Mid-to Late Holocene climate change: an overview

Wanner, Heinz; Beer, Jürg; Bütikofer, Jonathan; Crowley, Thomas J.; Cubasch, Ulrich; Flückiger, Jacqueline; Goosse, Hugues; Grosjean, Martin; Joos, Fortunat; Kaplan, Jed O.; Küttel, Marcel; Müller, Simon A.; Prentice, I. Colin; Solomina, Olga; Stocker, Thomas F.; Tarasov, Pavel; Wagner, Mayke; Widmann, Martin (2008). Mid-to Late Holocene climate change: an overview. Quaternary Science Reviews, 27(19-20), pp. 1791-1828. Oxford: Pergamon 10.1016/j.quascirev.2008.06.013

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The last 6000 years are of particular interest to the understanding of the Earth System because the boundary conditions of the climate system did not change dramatically (in comparison to larger glacial–interglacial changes), and because abundant, detailed regional palaeoclimatic proxy records cover this period. We use selected proxy-based reconstructions of different climate variables, together with state-of-the-art time series of natural forcings (orbital variations, solar activity variations, large tropical volcanic eruptions, land cover and greenhouse gases), underpinned by results from General Circulation Models (GCMs) and Earth System Models of Intermediate Complexity (EMICs), to establish a comprehensive explanatory framework for climate changes from the Mid-Holocene (MH) to pre-industrial time. The redistribution of solar energy, due to orbital forcing on a millennial timescale, was the cause of a progressive southward shift of the Northern Hemisphere (NH) summer position of the Intertropical Convergence Zone (ITCZ). This was accompanied by a pronounced weakening of the monsoon systems in Africa and Asia and increasing dryness and desertification on both continents. The associated summertime cooling of the NH, combined with changing temperature gradients in the world oceans, likely led to an increasing amplitude of the El Niño Southern Oscillation (ENSO) and, possibly, increasingly negative North Atlantic Oscillation (NAO) indices up to the beginning of the last millennium. On decadal to multi-century timescales, a worldwide coincidence between solar irradiance minima, tropical volcanic eruptions and decadal to multi-century scale cooling events was not found. However, reconstructions show that widespread decadal to multi-century scale cooling events, accompanied by advances of mountain glaciers, occurred in the NH (e.g., in Scandinavia and the European Alps). This occurred namely during the Little Ice Age (LIA) between AD ∼1350 and 1850, when the lower summer insolation in the NH, due to orbital forcing, coincided with solar activity minima and several strong tropical volcanic eruptions. The role of orbital forcing in the NH cooling, the southward ITCZ shift and the desertification of the Sahara are supported by numerous model simulations. Other simulations have suggested that the fingerprint of solar activity variations should be strongest in the tropics, but there is also evidence that changes in the ocean heat transport took place during the LIA at high northern latitudes, with possible additional implications for climates of the Southern Hemisphere (SH).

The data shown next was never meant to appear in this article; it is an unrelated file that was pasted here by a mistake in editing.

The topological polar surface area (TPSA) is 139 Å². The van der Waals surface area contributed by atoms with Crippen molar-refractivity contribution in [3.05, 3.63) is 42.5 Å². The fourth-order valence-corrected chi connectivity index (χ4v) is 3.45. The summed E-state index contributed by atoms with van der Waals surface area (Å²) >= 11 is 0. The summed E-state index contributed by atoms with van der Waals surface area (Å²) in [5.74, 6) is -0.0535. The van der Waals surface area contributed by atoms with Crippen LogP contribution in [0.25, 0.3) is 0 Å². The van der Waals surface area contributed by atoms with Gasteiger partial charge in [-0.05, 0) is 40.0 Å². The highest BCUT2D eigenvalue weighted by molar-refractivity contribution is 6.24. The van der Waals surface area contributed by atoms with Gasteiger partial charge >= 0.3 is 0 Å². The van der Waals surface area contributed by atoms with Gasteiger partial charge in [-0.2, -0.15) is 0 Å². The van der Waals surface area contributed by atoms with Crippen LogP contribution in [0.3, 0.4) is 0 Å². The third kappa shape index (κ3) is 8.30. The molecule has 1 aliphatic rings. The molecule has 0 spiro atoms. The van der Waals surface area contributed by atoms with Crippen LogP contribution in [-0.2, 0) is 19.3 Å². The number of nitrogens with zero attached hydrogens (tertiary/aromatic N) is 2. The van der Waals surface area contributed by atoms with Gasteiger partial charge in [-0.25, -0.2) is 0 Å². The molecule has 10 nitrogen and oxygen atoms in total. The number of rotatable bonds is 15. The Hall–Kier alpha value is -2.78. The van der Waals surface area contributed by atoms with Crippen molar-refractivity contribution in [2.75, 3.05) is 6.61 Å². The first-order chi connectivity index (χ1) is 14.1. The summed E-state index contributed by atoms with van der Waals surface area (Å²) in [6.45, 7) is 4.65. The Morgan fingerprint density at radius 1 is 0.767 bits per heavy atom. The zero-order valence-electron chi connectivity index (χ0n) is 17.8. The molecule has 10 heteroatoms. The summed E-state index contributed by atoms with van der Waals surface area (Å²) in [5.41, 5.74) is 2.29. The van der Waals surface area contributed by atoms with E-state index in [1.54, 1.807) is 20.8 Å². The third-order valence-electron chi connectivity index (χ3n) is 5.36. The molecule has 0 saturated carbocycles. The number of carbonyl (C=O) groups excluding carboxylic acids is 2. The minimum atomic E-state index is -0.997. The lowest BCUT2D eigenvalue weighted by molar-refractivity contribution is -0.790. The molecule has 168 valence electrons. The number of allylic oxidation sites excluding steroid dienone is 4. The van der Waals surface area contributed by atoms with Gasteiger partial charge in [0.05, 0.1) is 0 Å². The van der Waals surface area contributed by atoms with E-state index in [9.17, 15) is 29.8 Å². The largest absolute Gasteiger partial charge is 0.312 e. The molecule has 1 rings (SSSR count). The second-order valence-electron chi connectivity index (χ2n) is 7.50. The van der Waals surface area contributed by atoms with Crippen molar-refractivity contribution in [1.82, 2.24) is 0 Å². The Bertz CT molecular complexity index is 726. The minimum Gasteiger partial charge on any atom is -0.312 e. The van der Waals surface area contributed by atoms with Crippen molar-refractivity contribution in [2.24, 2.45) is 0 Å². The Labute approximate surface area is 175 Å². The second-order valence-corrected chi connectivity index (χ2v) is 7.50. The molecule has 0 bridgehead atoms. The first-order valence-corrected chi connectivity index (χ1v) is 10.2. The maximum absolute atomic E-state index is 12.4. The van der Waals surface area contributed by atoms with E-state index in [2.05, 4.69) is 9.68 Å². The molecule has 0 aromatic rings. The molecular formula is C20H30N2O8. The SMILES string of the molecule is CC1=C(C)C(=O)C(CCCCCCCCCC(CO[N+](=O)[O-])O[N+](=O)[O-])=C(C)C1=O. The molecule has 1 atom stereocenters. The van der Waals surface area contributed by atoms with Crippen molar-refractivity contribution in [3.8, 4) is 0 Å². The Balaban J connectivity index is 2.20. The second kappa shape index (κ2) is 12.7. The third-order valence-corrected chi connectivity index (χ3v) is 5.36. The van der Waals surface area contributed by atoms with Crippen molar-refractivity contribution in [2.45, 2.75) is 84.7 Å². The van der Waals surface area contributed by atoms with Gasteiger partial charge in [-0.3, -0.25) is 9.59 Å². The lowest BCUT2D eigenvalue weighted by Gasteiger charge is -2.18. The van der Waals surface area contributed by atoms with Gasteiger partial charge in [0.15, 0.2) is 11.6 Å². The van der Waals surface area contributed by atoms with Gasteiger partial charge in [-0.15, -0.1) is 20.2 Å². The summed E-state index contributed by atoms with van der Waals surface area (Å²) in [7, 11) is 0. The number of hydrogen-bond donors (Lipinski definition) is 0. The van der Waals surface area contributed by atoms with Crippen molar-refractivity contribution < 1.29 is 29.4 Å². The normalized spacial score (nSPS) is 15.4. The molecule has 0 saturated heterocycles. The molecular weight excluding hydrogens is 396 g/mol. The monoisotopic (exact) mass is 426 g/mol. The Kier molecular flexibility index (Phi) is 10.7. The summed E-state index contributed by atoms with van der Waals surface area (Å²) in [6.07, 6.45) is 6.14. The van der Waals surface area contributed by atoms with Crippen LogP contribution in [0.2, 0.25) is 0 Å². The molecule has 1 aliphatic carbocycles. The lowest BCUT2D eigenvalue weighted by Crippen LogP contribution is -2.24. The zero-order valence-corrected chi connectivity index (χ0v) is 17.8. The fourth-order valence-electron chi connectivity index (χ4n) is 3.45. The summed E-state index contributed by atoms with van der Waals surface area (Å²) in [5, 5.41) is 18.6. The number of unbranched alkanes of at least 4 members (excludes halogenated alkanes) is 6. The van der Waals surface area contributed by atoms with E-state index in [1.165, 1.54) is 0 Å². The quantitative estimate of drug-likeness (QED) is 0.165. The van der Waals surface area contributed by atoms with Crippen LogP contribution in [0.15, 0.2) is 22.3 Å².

Item Type:

Journal Article (Original Article)

Division/Institute:

08 Faculty of Science > Physics Institute > Climate and Environmental Physics
10 Strategic Research Centers > Oeschger Centre for Climate Change Research (OCCR)
08 Faculty of Science > Physics Institute
08 Faculty of Science > Institute of Geography
08 Faculty of Science > Institute of Geography > Physical Geography > Unit Paleolimnology
08 Faculty of Science > Institute of Geography > Physical Geography > Unit Climatology

UniBE Contributor:

Wanner, Heinz; Grosjean, Martin; Joos, Fortunat; Küttel, Marcel; Müller, Simon and Stocker, Thomas

Subjects:

500 Science > 530 Physics
500 Science > 550 Earth sciences & geology
900 History > 910 Geography & travel

ISSN:

0277-3791

Publisher:

Pergamon

Language:

English

Submitter:

Factscience Import

Date Deposited:

04 Oct 2013 15:17

Last Modified:

15 Jul 2021 14:57

Publisher DOI:

10.1016/j.quascirev.2008.06.013

Web of Science ID:

000261008500001

BORIS DOI:

10.7892/boris.34291

URI:

https://boris.unibe.ch/id/eprint/34291 (FactScience: 200228)

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